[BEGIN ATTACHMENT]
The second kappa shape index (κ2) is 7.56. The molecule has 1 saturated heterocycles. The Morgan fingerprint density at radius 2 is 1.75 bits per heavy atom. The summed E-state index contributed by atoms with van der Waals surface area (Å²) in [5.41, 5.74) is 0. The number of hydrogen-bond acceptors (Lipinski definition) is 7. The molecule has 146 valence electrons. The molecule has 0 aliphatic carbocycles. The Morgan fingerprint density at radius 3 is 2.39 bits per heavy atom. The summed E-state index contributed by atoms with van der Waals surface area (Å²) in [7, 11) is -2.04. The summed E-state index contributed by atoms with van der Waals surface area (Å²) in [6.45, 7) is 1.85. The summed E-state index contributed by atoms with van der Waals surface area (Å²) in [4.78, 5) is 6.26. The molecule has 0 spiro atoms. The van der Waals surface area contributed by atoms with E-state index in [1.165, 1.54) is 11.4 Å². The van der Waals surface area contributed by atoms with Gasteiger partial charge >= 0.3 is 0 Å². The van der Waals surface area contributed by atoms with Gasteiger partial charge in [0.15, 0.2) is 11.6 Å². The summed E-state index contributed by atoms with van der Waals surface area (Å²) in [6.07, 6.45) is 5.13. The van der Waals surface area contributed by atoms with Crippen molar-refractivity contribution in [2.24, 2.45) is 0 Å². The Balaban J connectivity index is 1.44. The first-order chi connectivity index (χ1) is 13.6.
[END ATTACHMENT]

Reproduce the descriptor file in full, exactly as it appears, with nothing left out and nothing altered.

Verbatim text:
The second kappa shape index (κ2) is 7.56. The molecule has 1 saturated heterocycles. The Morgan fingerprint density at radius 2 is 1.75 bits per heavy atom. The summed E-state index contributed by atoms with van der Waals surface area (Å²) in [5.41, 5.74) is 0. The number of hydrogen-bond acceptors (Lipinski definition) is 7. The molecule has 146 valence electrons. The molecule has 0 aliphatic carbocycles. The Morgan fingerprint density at radius 3 is 2.39 bits per heavy atom. The summed E-state index contributed by atoms with van der Waals surface area (Å²) in [7, 11) is -2.04. The summed E-state index contributed by atoms with van der Waals surface area (Å²) in [6.45, 7) is 1.85. The summed E-state index contributed by atoms with van der Waals surface area (Å²) in [4.78, 5) is 6.26. The molecule has 0 spiro atoms. The van der Waals surface area contributed by atoms with E-state index in [1.165, 1.54) is 11.4 Å². The van der Waals surface area contributed by atoms with Gasteiger partial charge >= 0.3 is 0 Å². The van der Waals surface area contributed by atoms with Gasteiger partial charge in [0.15, 0.2) is 11.6 Å². The summed E-state index contributed by atoms with van der Waals surface area (Å²) in [6.07, 6.45) is 5.13. The van der Waals surface area contributed by atoms with Crippen molar-refractivity contribution in [2.24, 2.45) is 0 Å². The Balaban J connectivity index is 1.44. The first-order chi connectivity index (χ1) is 13.6.